At his eatery, Desert Rain Café, Terrol made a push to reestablish Tohono O’odham foods, including saguaro seeds and jam, tepary beans, mesquite, and i:waki (a wild green known as “desert spinach”). “We were the only Native restaurant in Arizona that didn’t serve frybread,” Terrol says. After ending TOCA and closing the original Desert Rain five years ago, he opened a new Desert Rain branch in Ajo, Arizona. Like the bahidaj camp, it’s currently out of action due to the pandemic.
Does he fret about the saguaro harvest’s future? Yes, he says, “In the back of my mind.”
Noland and Isabella gather five gallons of fruit, good for a gallon of syrup. Later, family and friends stop by their home. Cooks stir the pot roiling with opaque red juice over mesquite fire. People sit, drink saguaro juice, eat frybread tacos, help, chat, and watch.
One is Betty Pancho. Since she was very young, fast food has come. Since she drove mules to camp, the Tohono O’odham tepary bean, a crop that can thrive on a single monsoon rain, went from staple to nearly vanished due to lack of interest in farming, a near-casualty of colonization and forced assimilation, just like so many traditional foods and practices. Today, the tepary bean has come back, and, in Terrol’s estimation, 150 to 200 families still go bahidaj picking.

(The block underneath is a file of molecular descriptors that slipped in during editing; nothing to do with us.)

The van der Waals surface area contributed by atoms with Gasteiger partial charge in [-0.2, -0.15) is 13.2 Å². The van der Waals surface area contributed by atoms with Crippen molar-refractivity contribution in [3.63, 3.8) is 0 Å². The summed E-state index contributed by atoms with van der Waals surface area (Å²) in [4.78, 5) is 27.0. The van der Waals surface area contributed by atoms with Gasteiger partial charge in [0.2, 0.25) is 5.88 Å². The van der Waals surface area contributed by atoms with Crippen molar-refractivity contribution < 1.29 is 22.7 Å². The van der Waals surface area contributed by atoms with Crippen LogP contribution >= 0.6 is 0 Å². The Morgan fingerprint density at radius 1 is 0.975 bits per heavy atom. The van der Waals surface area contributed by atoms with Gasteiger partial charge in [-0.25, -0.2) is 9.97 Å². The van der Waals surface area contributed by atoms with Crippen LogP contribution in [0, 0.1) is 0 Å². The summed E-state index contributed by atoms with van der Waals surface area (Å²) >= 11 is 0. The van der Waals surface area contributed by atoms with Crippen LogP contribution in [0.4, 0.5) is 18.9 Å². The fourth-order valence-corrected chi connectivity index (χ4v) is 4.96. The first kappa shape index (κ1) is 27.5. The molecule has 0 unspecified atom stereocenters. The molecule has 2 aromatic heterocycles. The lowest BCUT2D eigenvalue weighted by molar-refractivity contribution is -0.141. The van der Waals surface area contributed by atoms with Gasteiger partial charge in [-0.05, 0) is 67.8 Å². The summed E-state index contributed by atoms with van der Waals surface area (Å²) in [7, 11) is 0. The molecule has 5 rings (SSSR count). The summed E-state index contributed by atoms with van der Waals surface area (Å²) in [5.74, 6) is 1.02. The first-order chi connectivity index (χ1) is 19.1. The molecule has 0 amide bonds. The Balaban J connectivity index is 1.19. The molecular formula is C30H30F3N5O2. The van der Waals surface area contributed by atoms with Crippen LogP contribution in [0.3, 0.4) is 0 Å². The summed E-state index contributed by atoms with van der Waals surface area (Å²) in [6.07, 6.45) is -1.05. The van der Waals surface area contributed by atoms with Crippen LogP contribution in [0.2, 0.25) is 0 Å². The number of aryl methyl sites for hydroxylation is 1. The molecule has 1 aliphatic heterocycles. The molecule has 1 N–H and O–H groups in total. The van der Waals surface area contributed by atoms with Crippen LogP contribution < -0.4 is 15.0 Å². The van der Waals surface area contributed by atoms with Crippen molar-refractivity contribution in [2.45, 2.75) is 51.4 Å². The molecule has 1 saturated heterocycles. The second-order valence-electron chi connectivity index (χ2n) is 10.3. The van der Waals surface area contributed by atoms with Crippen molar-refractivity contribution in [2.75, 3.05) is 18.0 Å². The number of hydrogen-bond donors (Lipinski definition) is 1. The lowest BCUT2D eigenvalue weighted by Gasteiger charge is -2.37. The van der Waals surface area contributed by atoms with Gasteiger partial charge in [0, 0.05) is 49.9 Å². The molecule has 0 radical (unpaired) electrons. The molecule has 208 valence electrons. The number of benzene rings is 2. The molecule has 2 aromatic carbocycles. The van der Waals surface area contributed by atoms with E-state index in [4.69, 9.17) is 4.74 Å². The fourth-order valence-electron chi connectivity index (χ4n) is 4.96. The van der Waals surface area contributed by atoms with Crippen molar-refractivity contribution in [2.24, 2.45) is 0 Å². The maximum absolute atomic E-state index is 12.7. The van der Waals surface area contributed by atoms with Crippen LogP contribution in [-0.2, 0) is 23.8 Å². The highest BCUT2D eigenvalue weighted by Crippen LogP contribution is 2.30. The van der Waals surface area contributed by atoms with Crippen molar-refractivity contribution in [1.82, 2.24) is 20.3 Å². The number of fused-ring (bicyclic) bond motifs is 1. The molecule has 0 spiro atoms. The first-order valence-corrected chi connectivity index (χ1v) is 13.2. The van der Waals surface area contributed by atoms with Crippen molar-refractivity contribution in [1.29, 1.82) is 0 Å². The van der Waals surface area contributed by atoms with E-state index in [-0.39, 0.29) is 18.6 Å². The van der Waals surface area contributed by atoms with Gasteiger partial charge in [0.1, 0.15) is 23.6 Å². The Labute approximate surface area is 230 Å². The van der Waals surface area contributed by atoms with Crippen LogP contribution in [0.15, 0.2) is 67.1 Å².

“When we started [camp] 30 years ago, hardly anybody was doing it,” he says. “Young people we taught back then, they now pick with families of their own.” This includes the family of Jesse Pablo, the burly, bandana-wearing stirrer of saguaro pulp outside the Johnson house, who strains magmatic juices using a torn corn sack and reduces them over hours, as Terrol once taught him, into ruddy syrup.
Today, the bahidaj harvest is more about tradition, enjoyment, good natural food, and extra income for those who sell syrup. Saguaro fruit isn’t needed for desert survival in 2020, but the survival of the saguaro-fruit tradition enriches Tohono O’odham life and culture in other ways. The ruby jewels remain treasured, a harbinger and celebration of the monsoon rains that make the Sonoran Desert, briefly and gloriously, lush and vibrant.